On 24th April, after the British flag had been lowered and marched back to headquarters, the irreverent ones raised an Australian flag on the flagpole. Early next morning we are all out to observe the ceremony. Policeman marches up to flagpole. Rope not in correct position. He was most confused. It took a while to remedy this rank insubordination, but ultimately the Australian flag was lowered and the British flag reigned triumphant.
Hell hath no fury than a Colonial power feeling insulted. The bank manager and the school teacher were recalled to Honiara, for a dressing down from their superiors.
Flexibility was also required when it came to food shopping. I arrived “between boats” – every four or five weeks a boat bearing food from Australia arrived in Gizo. Thank goodness for the local markets, with an abundance of local fruit and vegetables and fish. The Chinese Trader’s stores stocked staples, such as flour and sugar. There was also a huge variety of canned food. The only thing I found difficult to deal with was canned butter and milk.
There was no school for ex pat children. My children were hastily enrolled with the New Zealand correspondence school. Their inept mother was the supervisor. The materials arrived. For mathematics, there were cuisenaire rods – mathematical learning aids. Interactive, and a hands on way to explore mathematics and learn mathematical concepts. I had not the slightest idea of what do do, even though I am sure the instructions were perfectly adequate. Three months building houses with cuisenaire rods should surely not matter.
So, what did one do when not working. For socialising, there was, as described in Somerset Maugham’s stories, a jolly little club. The Gizo hotel had just opened.
There were wonderful boating and snorkelling experiences to be had, although I found snorkelling somewhat stressful. There were coral snakes (if you get bitten you will die), and stone fish (wear sandshoes in case you stand on one. If you do you may die, but you will almost certainly suffer excruciating pain). Don’t stand on a sea slug, (you will not die, but the sea slug will empty its insides out all over your foot.)
A day trip to Kasola Island – called Kennedy Island due to John F Kennedy’s boat being sunk nearby during World War II – with a picnic lunch on a beach, and snorkelling was always a great day out. I did see a coral snake just off Kennedy Island. It was directly below me. I willed myself not to panic, glided over it and made straight for the beach. No more snorkelling for me that day.
The local priest, Father Meese was an interesting man. He was quite a businessman. He acted as agent for various commercial companies, such as Solomon Islands Airways, and had a sheaf of business cards for each of the organisations he represented. He was frequently seen driving his mini moke overloaded with local children around Gizo.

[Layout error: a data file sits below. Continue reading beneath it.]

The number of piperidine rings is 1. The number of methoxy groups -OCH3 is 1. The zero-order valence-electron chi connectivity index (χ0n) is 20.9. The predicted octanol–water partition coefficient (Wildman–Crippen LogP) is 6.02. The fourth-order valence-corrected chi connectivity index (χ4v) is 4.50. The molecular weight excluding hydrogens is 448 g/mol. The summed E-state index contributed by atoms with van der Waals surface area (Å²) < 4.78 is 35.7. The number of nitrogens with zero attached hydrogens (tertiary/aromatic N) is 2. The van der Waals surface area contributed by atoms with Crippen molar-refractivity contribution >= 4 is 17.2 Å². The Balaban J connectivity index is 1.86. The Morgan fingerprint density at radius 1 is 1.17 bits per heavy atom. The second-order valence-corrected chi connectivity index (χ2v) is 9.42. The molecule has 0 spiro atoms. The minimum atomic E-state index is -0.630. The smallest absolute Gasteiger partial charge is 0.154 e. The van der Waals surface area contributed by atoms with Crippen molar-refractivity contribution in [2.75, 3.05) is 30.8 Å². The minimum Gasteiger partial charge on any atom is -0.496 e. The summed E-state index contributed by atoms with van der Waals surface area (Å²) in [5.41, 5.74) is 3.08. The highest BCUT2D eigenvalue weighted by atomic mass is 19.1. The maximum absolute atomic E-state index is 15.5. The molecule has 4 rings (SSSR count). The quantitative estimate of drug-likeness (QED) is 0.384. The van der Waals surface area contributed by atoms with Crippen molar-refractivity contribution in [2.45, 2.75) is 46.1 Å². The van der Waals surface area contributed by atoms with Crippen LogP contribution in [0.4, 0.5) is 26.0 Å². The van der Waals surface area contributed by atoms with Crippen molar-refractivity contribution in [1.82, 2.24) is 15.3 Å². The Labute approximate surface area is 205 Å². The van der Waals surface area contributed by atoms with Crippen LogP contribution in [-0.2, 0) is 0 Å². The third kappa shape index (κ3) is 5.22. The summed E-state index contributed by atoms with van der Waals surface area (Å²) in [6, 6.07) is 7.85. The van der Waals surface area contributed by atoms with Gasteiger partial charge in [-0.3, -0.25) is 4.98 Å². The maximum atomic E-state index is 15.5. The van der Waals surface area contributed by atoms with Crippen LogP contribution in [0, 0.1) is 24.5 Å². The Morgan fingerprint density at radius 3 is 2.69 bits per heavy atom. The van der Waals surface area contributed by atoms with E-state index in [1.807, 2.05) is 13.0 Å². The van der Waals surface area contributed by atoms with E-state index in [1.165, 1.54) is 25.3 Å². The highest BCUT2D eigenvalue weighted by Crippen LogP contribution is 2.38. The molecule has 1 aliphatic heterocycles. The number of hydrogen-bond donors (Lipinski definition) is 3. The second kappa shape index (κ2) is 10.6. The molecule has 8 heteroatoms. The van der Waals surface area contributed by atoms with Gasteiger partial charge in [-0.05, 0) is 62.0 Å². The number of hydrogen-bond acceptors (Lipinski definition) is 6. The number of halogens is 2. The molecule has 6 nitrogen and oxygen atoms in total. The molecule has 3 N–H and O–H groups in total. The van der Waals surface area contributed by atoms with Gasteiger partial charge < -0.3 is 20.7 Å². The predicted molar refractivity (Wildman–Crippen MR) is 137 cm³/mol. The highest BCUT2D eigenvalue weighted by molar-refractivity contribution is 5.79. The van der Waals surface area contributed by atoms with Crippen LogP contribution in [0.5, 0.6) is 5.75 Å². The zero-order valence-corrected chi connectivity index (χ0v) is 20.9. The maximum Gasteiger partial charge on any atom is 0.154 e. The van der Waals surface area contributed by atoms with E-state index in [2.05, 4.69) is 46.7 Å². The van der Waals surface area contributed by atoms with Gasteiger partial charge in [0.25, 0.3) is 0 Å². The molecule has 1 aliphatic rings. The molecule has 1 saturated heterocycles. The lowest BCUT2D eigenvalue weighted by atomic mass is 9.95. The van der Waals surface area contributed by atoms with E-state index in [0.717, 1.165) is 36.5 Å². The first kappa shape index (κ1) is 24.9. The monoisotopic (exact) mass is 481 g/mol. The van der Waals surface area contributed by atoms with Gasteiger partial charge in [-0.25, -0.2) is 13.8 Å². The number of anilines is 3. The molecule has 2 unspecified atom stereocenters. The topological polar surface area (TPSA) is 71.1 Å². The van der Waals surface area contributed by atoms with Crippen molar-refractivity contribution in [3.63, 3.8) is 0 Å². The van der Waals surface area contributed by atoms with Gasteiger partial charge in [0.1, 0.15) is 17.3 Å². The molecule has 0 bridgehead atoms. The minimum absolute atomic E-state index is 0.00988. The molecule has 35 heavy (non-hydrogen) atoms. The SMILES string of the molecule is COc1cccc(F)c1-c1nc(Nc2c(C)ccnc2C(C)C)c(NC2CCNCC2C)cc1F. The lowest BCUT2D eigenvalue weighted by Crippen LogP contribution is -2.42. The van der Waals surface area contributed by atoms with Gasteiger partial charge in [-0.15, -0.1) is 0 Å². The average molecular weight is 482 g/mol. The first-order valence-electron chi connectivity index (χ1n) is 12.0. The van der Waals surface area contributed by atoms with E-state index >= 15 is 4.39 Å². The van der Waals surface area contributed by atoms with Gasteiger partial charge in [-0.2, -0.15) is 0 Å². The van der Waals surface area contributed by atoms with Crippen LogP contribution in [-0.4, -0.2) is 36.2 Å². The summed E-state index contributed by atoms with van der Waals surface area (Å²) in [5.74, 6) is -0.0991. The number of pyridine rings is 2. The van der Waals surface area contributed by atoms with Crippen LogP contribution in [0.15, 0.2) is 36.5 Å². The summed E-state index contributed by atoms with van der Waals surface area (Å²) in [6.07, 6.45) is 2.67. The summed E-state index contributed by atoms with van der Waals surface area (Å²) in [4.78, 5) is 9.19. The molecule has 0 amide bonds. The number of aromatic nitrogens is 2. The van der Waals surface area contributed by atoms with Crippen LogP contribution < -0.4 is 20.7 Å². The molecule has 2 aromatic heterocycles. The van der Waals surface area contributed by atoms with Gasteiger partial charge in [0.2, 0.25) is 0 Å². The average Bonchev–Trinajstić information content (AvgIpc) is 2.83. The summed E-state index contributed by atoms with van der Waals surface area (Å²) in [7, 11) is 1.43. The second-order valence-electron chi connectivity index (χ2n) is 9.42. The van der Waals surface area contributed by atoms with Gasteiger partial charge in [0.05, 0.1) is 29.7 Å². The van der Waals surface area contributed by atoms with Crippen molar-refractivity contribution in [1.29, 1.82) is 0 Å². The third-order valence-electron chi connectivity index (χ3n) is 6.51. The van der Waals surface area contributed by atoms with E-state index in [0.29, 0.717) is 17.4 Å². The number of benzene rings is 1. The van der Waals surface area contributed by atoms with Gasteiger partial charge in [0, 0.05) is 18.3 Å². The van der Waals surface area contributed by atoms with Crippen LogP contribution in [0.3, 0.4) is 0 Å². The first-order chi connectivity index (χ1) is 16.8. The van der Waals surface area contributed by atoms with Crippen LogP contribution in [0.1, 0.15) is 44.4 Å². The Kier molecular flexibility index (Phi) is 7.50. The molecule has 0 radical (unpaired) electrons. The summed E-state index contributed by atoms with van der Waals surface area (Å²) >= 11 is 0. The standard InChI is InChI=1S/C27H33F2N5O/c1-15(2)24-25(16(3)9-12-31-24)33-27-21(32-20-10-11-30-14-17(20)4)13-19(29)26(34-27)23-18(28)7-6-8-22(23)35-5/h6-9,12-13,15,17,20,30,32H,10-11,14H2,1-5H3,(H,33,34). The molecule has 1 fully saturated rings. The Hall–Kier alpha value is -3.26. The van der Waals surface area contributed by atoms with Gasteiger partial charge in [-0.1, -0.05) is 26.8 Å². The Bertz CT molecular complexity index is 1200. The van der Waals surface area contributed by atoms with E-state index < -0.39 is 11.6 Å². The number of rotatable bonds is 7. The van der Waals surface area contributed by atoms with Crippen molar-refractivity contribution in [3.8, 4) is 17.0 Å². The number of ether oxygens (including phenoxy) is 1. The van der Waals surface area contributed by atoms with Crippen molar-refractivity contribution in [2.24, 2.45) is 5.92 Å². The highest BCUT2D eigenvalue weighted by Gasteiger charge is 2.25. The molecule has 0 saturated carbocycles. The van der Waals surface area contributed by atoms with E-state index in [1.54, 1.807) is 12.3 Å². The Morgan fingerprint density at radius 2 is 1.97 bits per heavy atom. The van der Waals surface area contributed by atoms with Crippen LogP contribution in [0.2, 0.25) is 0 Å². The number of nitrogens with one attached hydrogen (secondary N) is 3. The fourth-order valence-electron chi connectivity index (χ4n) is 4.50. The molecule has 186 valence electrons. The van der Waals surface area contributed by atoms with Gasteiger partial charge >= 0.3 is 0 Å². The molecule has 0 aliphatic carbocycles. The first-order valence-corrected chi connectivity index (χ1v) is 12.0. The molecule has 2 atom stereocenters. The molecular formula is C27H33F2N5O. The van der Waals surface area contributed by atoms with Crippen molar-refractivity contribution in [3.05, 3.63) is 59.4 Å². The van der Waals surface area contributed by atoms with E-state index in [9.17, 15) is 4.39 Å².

I decided to attend Mass one Sunday. Solomon Islanders were sitting on one side of the Church and Gilbertese people on the other. Where should I sit? I decided to sit at the back, and change sides during the service.
The sermon was delivered in pidgin english. The topic was from Leviticus on revenge – “fracture for fracture eye for eye and tooth for tooth”. Listening to the familiar words in pidgin english was a delight. I wish I could remember the pidgin words. I reflected that this phrase must have been spoken in so many languages, starting from ancient Mesopotamia where it was part of Hammurabi’s Code, before the bible was written.
The time came for my return to Honiara. Back to civilization, in a manner of speaking. Woodford School relieved me of my pathetic attempt at educating my children. Mendana Avenue, the main street was then lined with beautiful ponciana trees. There were shops, including a bookshop. Joy. Chinatown was large, and the local markets very extensive.
The Solomon Islands are believed to have been settled around 2000BC. The first contact with Europeans came in 1568 when Spanish explorer Alvaro de Mendana visited the area, naming them Isle de Solomon. He was hoping for a King Solomon mineral riches experience, and there were rumours that he discovered the place where King Solomon obtained the gold for his temple in Jerusalem.
It was around 200 years before the area was visited again when in 1866 Britain and Germany divided the islands between them – British in the South, Germans in the north. The Germans ceded their rule to Britain in 1889. Tulagi was the administrative capital of the British Solomon Islands Protectorate. The capital moved to Honiara after World War II.
The Colonial Office appointed Charles Woodford as the first District Commissioner in 1897. He justified policies favouring foreigners ahead of Solomon Islanders because “my opinion is that nothing…can prevent the eventual extinction of the Melanesian race” (RNZ.co.nz./collectionsSolomon Islands – a brief history part 3-5). The British, on their invasion of Australia, appeared to do their best to ensure the original people suffered the same fate.
With this small amount of knowledge of the history, I commenced life in Honiara.
I discovered that the Gizo District Commissioner’s wife was a pussy cat in the scheme of things. She and Mr Pompous were amateurs in the superiority game
There seemed to be a presumption of superiority over Solomon Island people, which manifested itself in racist attitudes, paternalism and the infantilising attitude towards Solomon Islanders – grown men and women being referred to as “boys” and “girls”.
I receive a formal invitation, in the mail, from my next door neighbour to a dinner party. I was to RSVP by mail. The invitation informed me that HE was arriving at 7.30pm. So – who might HE be, and why did it matter what time HE was arriving. Well, HE was the His Excellency, the High Commissioner, and one was expected to arrive before him. No wonder these minor functionaries became so self important.